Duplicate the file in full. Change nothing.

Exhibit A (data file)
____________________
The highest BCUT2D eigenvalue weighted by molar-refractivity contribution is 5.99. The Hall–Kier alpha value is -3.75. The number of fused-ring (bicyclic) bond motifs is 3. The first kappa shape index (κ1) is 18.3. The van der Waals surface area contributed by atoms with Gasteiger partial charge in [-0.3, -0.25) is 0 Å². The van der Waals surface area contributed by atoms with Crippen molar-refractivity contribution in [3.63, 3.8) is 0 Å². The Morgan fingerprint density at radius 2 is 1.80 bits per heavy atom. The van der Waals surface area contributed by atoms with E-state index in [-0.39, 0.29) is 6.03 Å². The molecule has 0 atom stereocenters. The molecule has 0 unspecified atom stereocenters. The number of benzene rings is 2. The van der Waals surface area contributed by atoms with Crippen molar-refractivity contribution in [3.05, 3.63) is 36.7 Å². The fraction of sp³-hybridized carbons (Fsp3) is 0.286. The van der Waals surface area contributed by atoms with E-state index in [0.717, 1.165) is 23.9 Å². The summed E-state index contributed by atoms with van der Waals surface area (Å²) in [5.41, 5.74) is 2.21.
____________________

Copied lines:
The highest BCUT2D eigenvalue weighted by molar-refractivity contribution is 5.99. The Hall–Kier alpha value is -3.75. The number of fused-ring (bicyclic) bond motifs is 3. The first kappa shape index (κ1) is 18.3. The van der Waals surface area contributed by atoms with Gasteiger partial charge in [-0.3, -0.25) is 0 Å². The van der Waals surface area contributed by atoms with Crippen molar-refractivity contribution in [3.63, 3.8) is 0 Å². The Morgan fingerprint density at radius 2 is 1.80 bits per heavy atom. The van der Waals surface area contributed by atoms with E-state index in [-0.39, 0.29) is 6.03 Å². The molecule has 0 atom stereocenters. The molecule has 0 unspecified atom stereocenters. The number of benzene rings is 2. The van der Waals surface area contributed by atoms with Crippen molar-refractivity contribution in [3.05, 3.63) is 36.7 Å². The fraction of sp³-hybridized carbons (Fsp3) is 0.286. The van der Waals surface area contributed by atoms with E-state index in [0.717, 1.165) is 23.9 Å². The summed E-state index contributed by atoms with van der Waals surface area (Å²) in [5.41, 5.74) is 2.21.